Treating oft ignored non-cancer health issues after cancer diagnosis prolongs survival

Thursday, December 27, 2007

Medical slang

I was doing some blog surfing yesterday and was reading Healthbolt. There, I learned about Doing a Hasselhoff. You can read more here.

I can honestly say, that these were new to me!

News for Today:

Honey-drenched dressings touted as the bee's knees for wounds
Bevacizumab found to improve survival for patients with advanced breast cancer
Brief intervention helps emergency patients reduce drinking
Stimulating muscles may improve musician's dystonia

Wednesday, December 26, 2007

Many topics covered over the past 7 months

Going over the months since I started the blog, I covered a lot of topics – some more often than once. I went back to look to them and compiled them into an alphabetical list. I didn’t include the writing-related posts, but as it is, there are quite a few here. Also, a few show up in a few different categories because they include information from each one:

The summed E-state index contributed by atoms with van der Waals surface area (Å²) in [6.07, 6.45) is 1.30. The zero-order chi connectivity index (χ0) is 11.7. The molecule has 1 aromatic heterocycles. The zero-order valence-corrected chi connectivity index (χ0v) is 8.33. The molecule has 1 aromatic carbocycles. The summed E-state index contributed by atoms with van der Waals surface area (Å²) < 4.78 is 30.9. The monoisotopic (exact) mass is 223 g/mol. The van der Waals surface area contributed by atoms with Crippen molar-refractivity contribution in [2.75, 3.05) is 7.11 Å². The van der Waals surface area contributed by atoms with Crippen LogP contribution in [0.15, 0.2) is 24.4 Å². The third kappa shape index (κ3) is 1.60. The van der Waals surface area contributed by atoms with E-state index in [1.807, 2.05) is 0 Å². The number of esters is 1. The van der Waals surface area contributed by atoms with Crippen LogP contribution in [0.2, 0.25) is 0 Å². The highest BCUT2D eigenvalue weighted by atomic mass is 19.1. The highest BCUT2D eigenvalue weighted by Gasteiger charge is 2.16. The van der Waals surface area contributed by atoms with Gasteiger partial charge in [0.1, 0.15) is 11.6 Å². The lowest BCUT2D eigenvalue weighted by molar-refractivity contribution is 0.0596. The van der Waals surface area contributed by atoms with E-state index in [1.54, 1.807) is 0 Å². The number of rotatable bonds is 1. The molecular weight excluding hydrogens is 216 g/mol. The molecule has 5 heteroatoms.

Childhood food allergy guidelines
Christmas trees

Alternative medicine
Holistic medicine

Appendectomy and tonsillectomy / Arthritis / Asthma / Autism

When should I bring my baby/child to the doctor?
Childhood diseases
Infections and antibiotics

Paintball dangers
Childhood food allergies

Back pain / Blood donation / Blood pressure / Cancers below the waist

Colon cancer / Cholesterol / Colds / Communication / CPR / Dementia

Root canals
Dental work


Rising rates of diabetes
Diabetes foot care

Drug warnings or recalls

Get more exercise
Getting kids moving

Flu vaccine / Gambling addiction / Grief / Handwashing

Head injuries / Heart attack

Heat 1
Heat 2

HPV vaccine / Irritable Bowel Syndrome (IBS) / Living wills

Lyme disease
Don’t let Lyme disease keep you inside
Lyme disease

Med errors / Memory / Mental illness

Migraine pain
Migraines and strokes


What do nurses do
Nursing histories
Nurses and addictions

Nursing/breastfeeding moms

All in the eating
Coffee, tea, etc
Portion control

Obesity / Organ donation / Osteoporosis / OT and PT

Pain scales
Pain meds

Palliative care